November 12, 2014
The Department of Health and Human Services (HHS) and the Internal Revenue Service (IRS) are working together to “put the brakes” on efforts by some companies to move away from the original intent of the ACA.
These companies are moving to offer minimal-coverage health plans to employees, by taking advantage of the ways in which regulations have been written. The online “Minimum Value (MV) Calculator” developed by HHS has failed to protect against such minimal plans.
Most large companies have historically offered “good” group plans to employees, and can adjust to requirements for plans that are similar to the Qualified Health Plans (QHPs) that are being sold on the Health Benefit Exchanges.
But some employers—particularly those that have not previously offered group health coverage—are struggling to find alternatives that will be lower cost but also avoid penalties for not meeting ACA requirements.
More recently, moves have been made in the insurance market to offer low-cost “skinny” plans that cover preventive care but not much else.
These plans have been advertised as meeting ACA requirements, even without basic hospital or physician coverage. (For more, see ACA and Legal Practices posting #15).
Similarly, some insurance companies have offered individual plans on the same model. (For more, see ACA and Legal Practices posting #16).
On November 4, HHS and the IRS announced a counter-attack on the move toward minimal-coverage plans. They released a Notice (#2014-69) that addressed such plans.
HHS reported that the online MV Calculator was based on “typical self-insured employer-sponsored plans,” which historically included inpatient hospital care and physician services as “fundamental benefits” that were “considered integral to coverage”.
HHS then stated that “Non-Hospital Service” or “Non-Physician Service” plans did not meet the ACA requirements, and that new regulations were to follow.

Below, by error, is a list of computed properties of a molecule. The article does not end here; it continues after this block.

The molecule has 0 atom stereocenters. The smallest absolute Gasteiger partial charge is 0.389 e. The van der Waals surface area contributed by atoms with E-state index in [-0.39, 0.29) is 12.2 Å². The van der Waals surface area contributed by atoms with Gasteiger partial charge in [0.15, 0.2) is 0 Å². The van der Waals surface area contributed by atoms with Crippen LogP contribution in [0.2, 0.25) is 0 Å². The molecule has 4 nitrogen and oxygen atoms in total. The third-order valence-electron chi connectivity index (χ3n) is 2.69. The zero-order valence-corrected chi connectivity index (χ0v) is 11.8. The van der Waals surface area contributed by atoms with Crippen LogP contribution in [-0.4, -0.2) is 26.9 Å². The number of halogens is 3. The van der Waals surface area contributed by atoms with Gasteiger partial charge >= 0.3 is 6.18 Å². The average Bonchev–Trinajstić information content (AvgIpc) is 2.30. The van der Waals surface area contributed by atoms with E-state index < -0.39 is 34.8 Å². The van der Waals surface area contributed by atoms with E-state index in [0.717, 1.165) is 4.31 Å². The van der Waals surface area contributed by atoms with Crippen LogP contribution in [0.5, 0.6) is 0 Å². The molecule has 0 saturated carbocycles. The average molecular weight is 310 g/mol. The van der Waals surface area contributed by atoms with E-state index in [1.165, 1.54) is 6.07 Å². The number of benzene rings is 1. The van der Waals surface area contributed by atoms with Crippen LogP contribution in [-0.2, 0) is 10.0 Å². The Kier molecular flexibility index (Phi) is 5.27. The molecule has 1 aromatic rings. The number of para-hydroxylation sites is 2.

Companies that were already signed up for such plans could wait a year before transferring to an acceptable plan, but had to inform employees that they could still apply for a QHP plan through an Exchange.
Thus, when confronted with the marketing of minimal plans, HHS and the IRS found that such plans were not consistent with the intent of the ACA, for coverage by “good” health insurance.
A magazine quote captured the essence of the situation: “ The earlier version of the Calculator didn’t live up to the spirit and letter of the ACA….” (in an article by Bob Herman, citing Chip Kahn, CEO of the Federation of American Hospitals, at www.modernhealthcare.com ).
Attorneys should be prepared for ongoing challenges to the ACA requirements by some insurance companies, individuals, and employers, and for responses by HHS and the IRS that seek to keep ACA implementation mostly consistent with the original intent of the law.
In a similar way, ongoing negotiations between HHS and the states over the expanded Medicaid program also continue to struggle with issues related to the original intent of the law. And the Supreme Court has now agreed to rule on whether the providing of Exchange subsidies through the federal Exchange is in keeping with the ACA intent.
More information about implementation of the Affordable Care Act and associated legal practice issues may be found in recent books on the ACA and on the health care system, other postings to this blog, and on the ACA Blog, also written by the author of this series.